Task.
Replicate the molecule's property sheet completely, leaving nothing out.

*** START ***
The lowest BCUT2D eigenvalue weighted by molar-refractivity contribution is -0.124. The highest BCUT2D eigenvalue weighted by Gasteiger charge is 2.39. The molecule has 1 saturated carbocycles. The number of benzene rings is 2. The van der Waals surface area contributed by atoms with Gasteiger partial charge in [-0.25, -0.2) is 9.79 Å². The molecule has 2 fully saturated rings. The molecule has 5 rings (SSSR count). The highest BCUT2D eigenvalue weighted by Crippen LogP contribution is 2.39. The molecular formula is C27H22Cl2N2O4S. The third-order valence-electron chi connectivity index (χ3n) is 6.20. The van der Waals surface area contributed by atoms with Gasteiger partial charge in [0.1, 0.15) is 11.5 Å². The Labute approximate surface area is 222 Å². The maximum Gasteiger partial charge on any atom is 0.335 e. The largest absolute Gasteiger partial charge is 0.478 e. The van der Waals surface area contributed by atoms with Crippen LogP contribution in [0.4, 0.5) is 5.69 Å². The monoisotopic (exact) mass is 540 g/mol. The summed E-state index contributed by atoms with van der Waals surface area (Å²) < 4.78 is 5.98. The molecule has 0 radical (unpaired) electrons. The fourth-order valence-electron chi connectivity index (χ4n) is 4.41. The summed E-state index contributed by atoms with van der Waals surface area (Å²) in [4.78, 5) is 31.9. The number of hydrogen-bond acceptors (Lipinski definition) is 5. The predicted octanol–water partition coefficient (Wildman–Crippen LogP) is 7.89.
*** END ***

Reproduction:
The lowest BCUT2D eigenvalue weighted by molar-refractivity contribution is -0.124. The highest BCUT2D eigenvalue weighted by Gasteiger charge is 2.39. The molecule has 1 saturated carbocycles. The number of benzene rings is 2. The van der Waals surface area contributed by atoms with Gasteiger partial charge in [-0.25, -0.2) is 9.79 Å². The molecule has 2 fully saturated rings. The molecule has 5 rings (SSSR count). The highest BCUT2D eigenvalue weighted by Crippen LogP contribution is 2.39. The molecular formula is C27H22Cl2N2O4S. The third-order valence-electron chi connectivity index (χ3n) is 6.20. The van der Waals surface area contributed by atoms with Gasteiger partial charge in [0.1, 0.15) is 11.5 Å². The Labute approximate surface area is 222 Å². The maximum Gasteiger partial charge on any atom is 0.335 e. The largest absolute Gasteiger partial charge is 0.478 e. The van der Waals surface area contributed by atoms with Crippen LogP contribution in [0.4, 0.5) is 5.69 Å². The monoisotopic (exact) mass is 540 g/mol. The summed E-state index contributed by atoms with van der Waals surface area (Å²) < 4.78 is 5.98. The molecule has 0 radical (unpaired) electrons. The fourth-order valence-electron chi connectivity index (χ4n) is 4.41. The summed E-state index contributed by atoms with van der Waals surface area (Å²) in [4.78, 5) is 31.9. The number of hydrogen-bond acceptors (Lipinski definition) is 5. The predicted octanol–water partition coefficient (Wildman–Crippen LogP) is 7.89.